To Kill A Mockingbird Essay: The Truth About Boo Radley

Better Essays
The Truth About Boo Radley in To kill a Mockingbird

First impressions of people are often lasting impressions, especially in the minds of children. Many times these impressions, aided by misunderstanding and prejudgment, cause unjust discrimination against an individual. To kill a Mockingbird depicts the themes of misunderstanding and prejudice that portray Arthur (Boo) Radley as a villain. Through the progressive revelation of Radley's character, the children realize that their negative impressions and fear of him were unfounded. Through gradual stages of change, from total misunderstanding of Boo, to a realization of an error in judgment, to a reevaluation followed by a change of heart, to a growing trust and acceptance of Boo, and finally to an appreciation of his true character, Jem's, Scout's, and Dill's impressions of Radley are dramatically altered.

In the beginning of the novel, many falsehoods by the townspeople portray Boo Radley as a villain. These misleading opinions, very apparent in the adult community, are well illustrated by Miss Stephanie Crawford. She helps skew the children's impressions. Since Atticus, although often interrogated, does not want to create a breach of etiquette, he refuses to speak about the Radleys. Therefore, Jem receives most of his information from Miss Stephanie Crawford, a neighborhood scold, who insists she knows the whole truth about the Radleys. It is from Crawford that the children learn of Radley's scissor attack on his father and other such interesting rumors. Thus, Arthur Radley is labeled as a "hant", a possibly insane and dangerous man, and the "malevolent phantom” (Lee, pg. #). The latter comes from the fact that Radley had not been seen for many years, and was beli...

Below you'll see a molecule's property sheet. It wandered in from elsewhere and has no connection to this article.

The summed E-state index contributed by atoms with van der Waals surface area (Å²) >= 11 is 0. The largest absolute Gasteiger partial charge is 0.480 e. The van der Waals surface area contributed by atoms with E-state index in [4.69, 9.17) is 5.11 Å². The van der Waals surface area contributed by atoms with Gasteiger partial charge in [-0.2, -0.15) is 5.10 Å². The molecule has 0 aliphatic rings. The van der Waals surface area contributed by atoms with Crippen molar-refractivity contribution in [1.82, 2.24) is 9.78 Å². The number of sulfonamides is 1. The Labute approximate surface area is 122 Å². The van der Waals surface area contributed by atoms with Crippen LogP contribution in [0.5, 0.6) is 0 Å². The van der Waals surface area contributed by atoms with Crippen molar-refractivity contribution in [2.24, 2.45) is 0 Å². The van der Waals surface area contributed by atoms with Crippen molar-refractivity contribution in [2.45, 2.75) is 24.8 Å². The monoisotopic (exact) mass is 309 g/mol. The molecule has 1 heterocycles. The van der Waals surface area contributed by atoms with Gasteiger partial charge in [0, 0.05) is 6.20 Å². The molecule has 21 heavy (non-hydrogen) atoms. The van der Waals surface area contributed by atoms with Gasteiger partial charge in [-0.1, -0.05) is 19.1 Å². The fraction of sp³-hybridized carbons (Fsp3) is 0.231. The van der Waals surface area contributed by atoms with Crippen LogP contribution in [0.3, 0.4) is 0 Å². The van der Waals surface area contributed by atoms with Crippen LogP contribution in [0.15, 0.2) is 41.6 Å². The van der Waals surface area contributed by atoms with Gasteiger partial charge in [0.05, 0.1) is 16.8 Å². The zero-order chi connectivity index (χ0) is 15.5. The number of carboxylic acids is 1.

... middle of paper ...

...ealization for Scout; she acknowledges Radley's good nature and kindness. She realizes that Radley had given them their lives, the most important gift of all. Radley has indeed found a place in the children's hearts, and through his natural goodness he comes out as the true hero of To Kill a Mockingbird.

. Through many fundamental stages in the novel, the character of Boo Radley is slowly unraveled depicting his true self. As negative first impressions undergo a metamorphosis, Radley's character is gradually revealed. This growth and process of change makes the children and the reader realize that prejudgment of a person generally results in a misrepresentation of an individual. Because of this one misstep in the judgment process, many potential heroes could be missing from our lives forever.

Works Cited

Lee, Harper. To Kill a Mockingbird.
Get Access